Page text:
that all candidates for whom the 10-fingerprint to 10-fingerprint search score was above a certain level were always declared as matches (or hits) by the examiners. As a result of this analysis the FBI was able to let the IAFIS system automatically declare as matches about 25 percent of the hits that previously required human intervention. This test used routine operational data in an operational environment and was not orchestrated to include any controls or prescreening on the input data. The transactions were run through the system normally, and match decisions were made by human examiners working with candidates presented by the IAFIS automated matchers.

DISNEY’S ENTRANCE CONTROL SYSTEM

Walt Disney World (WDW) has publicly reported1 on internal testing using several different biometric technologies over the years. (See Box 5.1 for more on Disney’s use of biometrics.) WDW tested various hand geometry and finger scanning technologies at several theme park locations to evaluate alternative technologies to the then-existing finger geometry used in its turnstile application. WDW also tested technologies for other applications to increase guest service and improve operating efficiency. Testing there is done in four stages: laboratory testing, technology testing, scenario testing, and operational evaluation. Since WDW has had existing biometric technology in place since 1996 and a substantial amount of experience with the biometric industry, its mind-set is that a threshold has been set for performance in both error rates and throughput and prospective vendors must exceed this level of performance to be considered for future enhancement projects.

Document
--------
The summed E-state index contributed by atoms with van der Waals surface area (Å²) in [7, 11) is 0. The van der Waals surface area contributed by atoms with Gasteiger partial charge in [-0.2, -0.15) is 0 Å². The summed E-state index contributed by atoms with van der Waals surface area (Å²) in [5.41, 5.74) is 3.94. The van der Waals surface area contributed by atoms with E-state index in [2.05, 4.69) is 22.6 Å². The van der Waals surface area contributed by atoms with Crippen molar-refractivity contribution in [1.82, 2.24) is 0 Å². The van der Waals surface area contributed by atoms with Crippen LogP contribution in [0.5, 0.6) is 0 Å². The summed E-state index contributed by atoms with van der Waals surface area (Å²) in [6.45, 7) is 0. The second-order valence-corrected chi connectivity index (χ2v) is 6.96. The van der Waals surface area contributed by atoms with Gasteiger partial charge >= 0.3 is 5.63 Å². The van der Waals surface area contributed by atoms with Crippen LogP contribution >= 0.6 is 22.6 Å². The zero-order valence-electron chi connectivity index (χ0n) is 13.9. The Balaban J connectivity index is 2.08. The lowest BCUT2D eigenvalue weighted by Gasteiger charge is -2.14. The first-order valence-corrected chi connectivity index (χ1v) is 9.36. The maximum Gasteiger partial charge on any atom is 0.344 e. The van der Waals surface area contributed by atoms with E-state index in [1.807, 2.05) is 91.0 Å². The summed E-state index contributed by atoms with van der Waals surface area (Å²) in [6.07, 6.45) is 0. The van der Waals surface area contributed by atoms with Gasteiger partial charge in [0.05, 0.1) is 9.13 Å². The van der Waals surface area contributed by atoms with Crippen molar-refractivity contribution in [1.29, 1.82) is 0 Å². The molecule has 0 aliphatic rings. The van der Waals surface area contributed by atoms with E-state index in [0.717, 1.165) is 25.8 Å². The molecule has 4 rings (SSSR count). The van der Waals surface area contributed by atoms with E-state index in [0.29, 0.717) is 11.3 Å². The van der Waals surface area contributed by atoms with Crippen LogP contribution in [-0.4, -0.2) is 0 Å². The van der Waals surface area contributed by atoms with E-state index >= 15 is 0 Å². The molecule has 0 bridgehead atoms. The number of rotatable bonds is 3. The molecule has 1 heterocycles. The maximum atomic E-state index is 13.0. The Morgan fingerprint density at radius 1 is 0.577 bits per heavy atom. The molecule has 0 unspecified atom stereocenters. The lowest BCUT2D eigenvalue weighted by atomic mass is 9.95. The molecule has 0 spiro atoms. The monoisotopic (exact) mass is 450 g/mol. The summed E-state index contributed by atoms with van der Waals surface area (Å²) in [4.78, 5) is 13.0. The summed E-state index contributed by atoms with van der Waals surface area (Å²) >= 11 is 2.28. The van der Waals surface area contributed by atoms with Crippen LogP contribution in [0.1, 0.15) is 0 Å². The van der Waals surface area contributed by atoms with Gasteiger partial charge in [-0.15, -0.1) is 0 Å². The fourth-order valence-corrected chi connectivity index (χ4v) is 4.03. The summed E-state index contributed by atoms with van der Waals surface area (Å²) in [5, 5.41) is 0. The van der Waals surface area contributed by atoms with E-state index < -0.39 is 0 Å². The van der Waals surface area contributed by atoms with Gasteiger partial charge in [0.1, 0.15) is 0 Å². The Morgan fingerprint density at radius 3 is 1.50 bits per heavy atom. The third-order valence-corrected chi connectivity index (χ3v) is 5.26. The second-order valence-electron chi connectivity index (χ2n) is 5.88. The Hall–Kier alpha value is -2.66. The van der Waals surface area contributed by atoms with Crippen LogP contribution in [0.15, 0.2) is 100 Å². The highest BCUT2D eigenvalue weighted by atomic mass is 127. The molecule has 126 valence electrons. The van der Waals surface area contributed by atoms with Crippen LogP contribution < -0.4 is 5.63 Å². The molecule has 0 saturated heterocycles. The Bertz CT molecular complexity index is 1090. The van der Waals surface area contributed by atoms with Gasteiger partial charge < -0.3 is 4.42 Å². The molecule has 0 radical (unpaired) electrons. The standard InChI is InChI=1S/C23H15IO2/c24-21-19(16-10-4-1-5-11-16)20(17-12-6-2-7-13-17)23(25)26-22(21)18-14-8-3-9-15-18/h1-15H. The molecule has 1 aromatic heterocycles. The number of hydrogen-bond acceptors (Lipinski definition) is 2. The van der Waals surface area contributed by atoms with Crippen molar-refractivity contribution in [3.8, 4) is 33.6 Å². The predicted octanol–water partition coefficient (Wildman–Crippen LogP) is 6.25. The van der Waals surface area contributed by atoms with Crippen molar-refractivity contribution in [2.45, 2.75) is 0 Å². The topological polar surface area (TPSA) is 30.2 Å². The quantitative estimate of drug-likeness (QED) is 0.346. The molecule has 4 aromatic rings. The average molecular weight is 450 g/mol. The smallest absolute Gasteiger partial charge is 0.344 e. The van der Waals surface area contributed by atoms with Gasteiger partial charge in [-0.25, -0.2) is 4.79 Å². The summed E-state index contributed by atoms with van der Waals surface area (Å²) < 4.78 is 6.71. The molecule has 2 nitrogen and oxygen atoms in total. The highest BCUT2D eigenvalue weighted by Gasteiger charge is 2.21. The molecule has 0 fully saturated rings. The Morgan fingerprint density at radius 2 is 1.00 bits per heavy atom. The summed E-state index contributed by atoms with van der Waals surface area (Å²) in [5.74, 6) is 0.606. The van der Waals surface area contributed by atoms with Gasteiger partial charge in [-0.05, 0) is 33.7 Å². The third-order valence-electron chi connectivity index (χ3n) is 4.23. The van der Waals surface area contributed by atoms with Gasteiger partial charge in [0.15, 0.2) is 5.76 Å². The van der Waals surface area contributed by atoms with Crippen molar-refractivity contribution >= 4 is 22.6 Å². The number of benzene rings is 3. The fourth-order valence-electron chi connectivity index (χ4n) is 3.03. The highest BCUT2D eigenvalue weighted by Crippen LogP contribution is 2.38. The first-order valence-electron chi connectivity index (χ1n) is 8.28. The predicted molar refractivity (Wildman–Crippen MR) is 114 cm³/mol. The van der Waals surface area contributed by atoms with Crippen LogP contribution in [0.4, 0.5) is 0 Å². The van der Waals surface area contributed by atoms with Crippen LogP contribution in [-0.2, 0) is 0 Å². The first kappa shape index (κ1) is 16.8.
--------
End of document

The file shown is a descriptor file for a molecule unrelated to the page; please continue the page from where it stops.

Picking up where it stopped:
In WDW lab testing, prospective biometric devices or technologies are examined for the underlying strengths of their technology/modality, usability, and accuracy. This testing is performed under optimal, controlled conditions for all of the relevant parameters that can affect performance. Parameters like technology construction and architecture, component mean time between failures, and theoretical throughput are extrapolated based on the results of laboratory tests. The goal of laboratory testing is to quickly determine whether a device or technology is worth investigating further. If a technology does not meet a performance level above the existing technology under optimal conditions, there is no point in investigating further.

If a prospective biometric device or technology is determined to be promising in the WDW lab environment, then the next stage of testing,



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